Reviews:: The Coast - Queen Cities

It’s back to school time here in Halifax! Exciting times really, especially for us old crotchety types that can’t wait for the increased traffic and such caused by the sudden influx of thousands of university students. But I jest, there are advantages to being a University town: a concentration of students brings with it an energy and creativity that, as a music blog, we can’t help but embrace. So then, how about some tips for Halifax’s newest student arrivals!


Ummm, ok, here goes:

- Leave your Frisbee disc in Upper Canada, we don’t play that down here (shhhhhhhhh, zip it Ultimate guy on the Commons looking incredulous about that statement….)
- Try not to get your face punched-off at pizza corner
- I don’t care how hot it might still be here, don’t swin in the harbour, ever
- Donair poutine? Sober: No. Full of Liquid Courage: YESSSSSSSS
- Read herohill on a daily basis
- Get yourself a copy of The Coast’s new record Queen Cities.


Actually, there’s two Coasts that can help you, The Coast’s recent back to school guide might be of some actual use to you, unlike my feeble attempt, and the aforementioned Toronto band and their new album. So then, why is Queen Cities an essential back to school item? I can’t say for sure, other than the fact that it is, in my humble, a really great indie rock & roll record - the kind that’s full of riffs and the catchiest of hooks but still feels as though heart, thought, and soul were put into it, and what’s better to make friends over than a great album? Well, that and it deals with themes that one would think might resonate with the college crowd, like new love, loss, and getting out to explore the world at large.


Who knows, I’m likely biased, as The Coast have a sound that fits squarely in the non-hip hop portion of my wheelhouse, and I was a rather large fan of their last album Expatriate (funnily enough, I also mentioned Ultimate in that post, so either I have a secret desire to get out there and toss the Frisbee disc, or I’m kind of a dick. I lean towards the latter). But that said, Ben Spurr has pretty much the perfect voice for the style of songs The Coast serve up, and when you combine that with the fact that they seem to have turn the guitars up a notch this time out, it makes for a pretty welcoming package.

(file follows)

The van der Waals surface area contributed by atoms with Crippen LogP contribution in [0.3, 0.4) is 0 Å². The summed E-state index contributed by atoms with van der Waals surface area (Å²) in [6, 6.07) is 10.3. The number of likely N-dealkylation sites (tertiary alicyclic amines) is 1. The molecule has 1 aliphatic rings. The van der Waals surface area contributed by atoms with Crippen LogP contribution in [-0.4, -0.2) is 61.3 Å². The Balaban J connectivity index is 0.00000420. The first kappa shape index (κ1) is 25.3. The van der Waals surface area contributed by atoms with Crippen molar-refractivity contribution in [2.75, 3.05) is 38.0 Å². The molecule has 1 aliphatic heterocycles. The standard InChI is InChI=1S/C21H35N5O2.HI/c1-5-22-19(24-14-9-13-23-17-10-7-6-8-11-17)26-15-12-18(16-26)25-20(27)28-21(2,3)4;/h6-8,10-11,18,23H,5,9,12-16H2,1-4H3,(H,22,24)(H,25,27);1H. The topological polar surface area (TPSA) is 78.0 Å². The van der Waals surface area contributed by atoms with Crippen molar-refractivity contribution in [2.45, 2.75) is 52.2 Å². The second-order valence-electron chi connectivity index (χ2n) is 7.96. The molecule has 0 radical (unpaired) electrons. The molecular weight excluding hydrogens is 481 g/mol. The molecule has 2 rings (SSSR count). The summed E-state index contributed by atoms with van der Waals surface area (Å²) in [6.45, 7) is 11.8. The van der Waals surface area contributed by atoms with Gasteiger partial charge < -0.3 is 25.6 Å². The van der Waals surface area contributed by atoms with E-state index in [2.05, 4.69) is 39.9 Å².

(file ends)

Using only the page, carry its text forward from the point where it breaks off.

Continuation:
“Heartbreak City” welcomes everyone to the album with a hearty dose of those guitars on a good ol’ fashioned rocker, that hearkens back to the 70′s with the best of intentions, and some big drums and synths to boot. With more of a nod to today, “Lovers Go” is ostensibly an uptempo drums & jangly guitars sing-along festivus, but a backbone of lo-fi fuzzy feedback runs through the whole thing giving it a little more character. The brief, synth-heavy-without-feeling-like-it “White Season” has a chorus that is easily as catchy as anything you’ve heard this summer.


The Coast keeps the pedal to the catchy indie rock metal for most of the album, and subdued moments on Queen Cities are few and far between, as even quiet moments like the electronic bleeps and sparse hand claps that open “Golden Gate” are soon replaced by uptempo drums, riffs and even a bit of piano. “The Fire Out” is kind of a slow, ahem, burner, compared to the rest of the album, but even it has a sing-along chorus of the highest order.


In the end, The Coast has themselves a new record for one and all to enjoy. It’s short and sweet, with nine songs of what I’d call radio ready rock, not because I really expect to hear it on the radio, but it’s the kind of thing I’d love to stumble across whilst flipping the dial. But why wait for the radio to catch on, you dinosaur, the internet has what you need, so get on it.

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MP3:: The Coast - Heartbreak City


This entry was posted on Friday, September 10th, 2010 at 12:53 pm and is filed under Reviews, The Coast. You can follow any responses to this entry through the RSS 2.0 feed. You can leave a response, or trackback from your own site.

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